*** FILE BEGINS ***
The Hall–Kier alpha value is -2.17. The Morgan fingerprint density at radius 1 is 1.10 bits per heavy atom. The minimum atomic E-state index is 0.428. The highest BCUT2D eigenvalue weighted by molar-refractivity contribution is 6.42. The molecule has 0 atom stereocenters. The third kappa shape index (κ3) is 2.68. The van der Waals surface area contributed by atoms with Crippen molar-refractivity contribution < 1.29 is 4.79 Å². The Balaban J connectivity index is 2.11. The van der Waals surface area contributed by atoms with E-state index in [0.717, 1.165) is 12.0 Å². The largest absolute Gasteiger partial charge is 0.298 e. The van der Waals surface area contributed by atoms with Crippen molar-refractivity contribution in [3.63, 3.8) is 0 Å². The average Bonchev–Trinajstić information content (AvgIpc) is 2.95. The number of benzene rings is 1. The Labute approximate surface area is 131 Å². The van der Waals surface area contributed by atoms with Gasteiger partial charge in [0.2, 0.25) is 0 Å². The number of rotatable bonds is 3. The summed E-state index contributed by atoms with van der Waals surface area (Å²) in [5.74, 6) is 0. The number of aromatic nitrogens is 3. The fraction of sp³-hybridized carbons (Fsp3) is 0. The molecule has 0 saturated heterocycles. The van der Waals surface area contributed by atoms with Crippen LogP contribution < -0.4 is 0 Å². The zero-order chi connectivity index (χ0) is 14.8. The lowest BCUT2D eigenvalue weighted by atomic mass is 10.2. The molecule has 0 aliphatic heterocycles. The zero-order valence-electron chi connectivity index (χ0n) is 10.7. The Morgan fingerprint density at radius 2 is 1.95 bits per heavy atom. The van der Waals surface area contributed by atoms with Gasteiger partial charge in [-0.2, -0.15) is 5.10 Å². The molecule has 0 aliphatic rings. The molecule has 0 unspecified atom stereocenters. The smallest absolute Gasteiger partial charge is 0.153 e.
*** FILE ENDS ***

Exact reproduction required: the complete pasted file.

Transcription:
The Hall–Kier alpha value is -2.17. The Morgan fingerprint density at radius 1 is 1.10 bits per heavy atom. The minimum atomic E-state index is 0.428. The highest BCUT2D eigenvalue weighted by molar-refractivity contribution is 6.42. The molecule has 0 atom stereocenters. The third kappa shape index (κ3) is 2.68. The van der Waals surface area contributed by atoms with Crippen molar-refractivity contribution < 1.29 is 4.79 Å². The Balaban J connectivity index is 2.11. The van der Waals surface area contributed by atoms with E-state index in [0.717, 1.165) is 12.0 Å². The largest absolute Gasteiger partial charge is 0.298 e. The van der Waals surface area contributed by atoms with Crippen molar-refractivity contribution in [3.63, 3.8) is 0 Å². The average Bonchev–Trinajstić information content (AvgIpc) is 2.95. The number of benzene rings is 1. The Labute approximate surface area is 131 Å². The van der Waals surface area contributed by atoms with Gasteiger partial charge in [0.2, 0.25) is 0 Å². The number of rotatable bonds is 3. The summed E-state index contributed by atoms with van der Waals surface area (Å²) in [5.74, 6) is 0. The number of aromatic nitrogens is 3. The fraction of sp³-hybridized carbons (Fsp3) is 0. The molecule has 0 saturated heterocycles. The van der Waals surface area contributed by atoms with Crippen LogP contribution < -0.4 is 0 Å². The zero-order chi connectivity index (χ0) is 14.8. The lowest BCUT2D eigenvalue weighted by atomic mass is 10.2. The molecule has 0 aliphatic heterocycles. The zero-order valence-electron chi connectivity index (χ0n) is 10.7. The Morgan fingerprint density at radius 2 is 1.95 bits per heavy atom. The van der Waals surface area contributed by atoms with Gasteiger partial charge in [-0.2, -0.15) is 5.10 Å². The molecule has 0 aliphatic rings. The molecule has 0 unspecified atom stereocenters. The smallest absolute Gasteiger partial charge is 0.153 e.